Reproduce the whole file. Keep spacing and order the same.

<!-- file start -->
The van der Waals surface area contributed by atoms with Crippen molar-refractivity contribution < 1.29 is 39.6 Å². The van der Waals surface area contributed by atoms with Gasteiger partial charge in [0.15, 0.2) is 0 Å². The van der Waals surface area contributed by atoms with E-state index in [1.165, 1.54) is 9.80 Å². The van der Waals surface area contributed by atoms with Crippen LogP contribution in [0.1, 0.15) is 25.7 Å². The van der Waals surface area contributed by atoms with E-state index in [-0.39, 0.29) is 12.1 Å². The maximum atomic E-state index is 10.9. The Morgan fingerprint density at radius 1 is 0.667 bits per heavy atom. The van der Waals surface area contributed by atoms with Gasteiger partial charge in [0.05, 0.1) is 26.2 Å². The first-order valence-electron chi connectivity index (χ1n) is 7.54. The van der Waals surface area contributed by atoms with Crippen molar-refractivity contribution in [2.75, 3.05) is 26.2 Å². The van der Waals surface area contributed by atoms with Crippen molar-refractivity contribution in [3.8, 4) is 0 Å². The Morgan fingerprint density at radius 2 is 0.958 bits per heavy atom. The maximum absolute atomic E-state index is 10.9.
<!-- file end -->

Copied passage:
The van der Waals surface area contributed by atoms with Crippen molar-refractivity contribution < 1.29 is 39.6 Å². The van der Waals surface area contributed by atoms with Gasteiger partial charge in [0.15, 0.2) is 0 Å². The van der Waals surface area contributed by atoms with E-state index in [1.165, 1.54) is 9.80 Å². The van der Waals surface area contributed by atoms with Crippen LogP contribution in [0.1, 0.15) is 25.7 Å². The van der Waals surface area contributed by atoms with E-state index in [-0.39, 0.29) is 12.1 Å². The maximum atomic E-state index is 10.9. The Morgan fingerprint density at radius 1 is 0.667 bits per heavy atom. The van der Waals surface area contributed by atoms with Gasteiger partial charge in [0.05, 0.1) is 26.2 Å². The first-order valence-electron chi connectivity index (χ1n) is 7.54. The van der Waals surface area contributed by atoms with Crippen molar-refractivity contribution in [2.75, 3.05) is 26.2 Å². The van der Waals surface area contributed by atoms with Crippen molar-refractivity contribution in [3.8, 4) is 0 Å². The Morgan fingerprint density at radius 2 is 0.958 bits per heavy atom. The maximum absolute atomic E-state index is 10.9.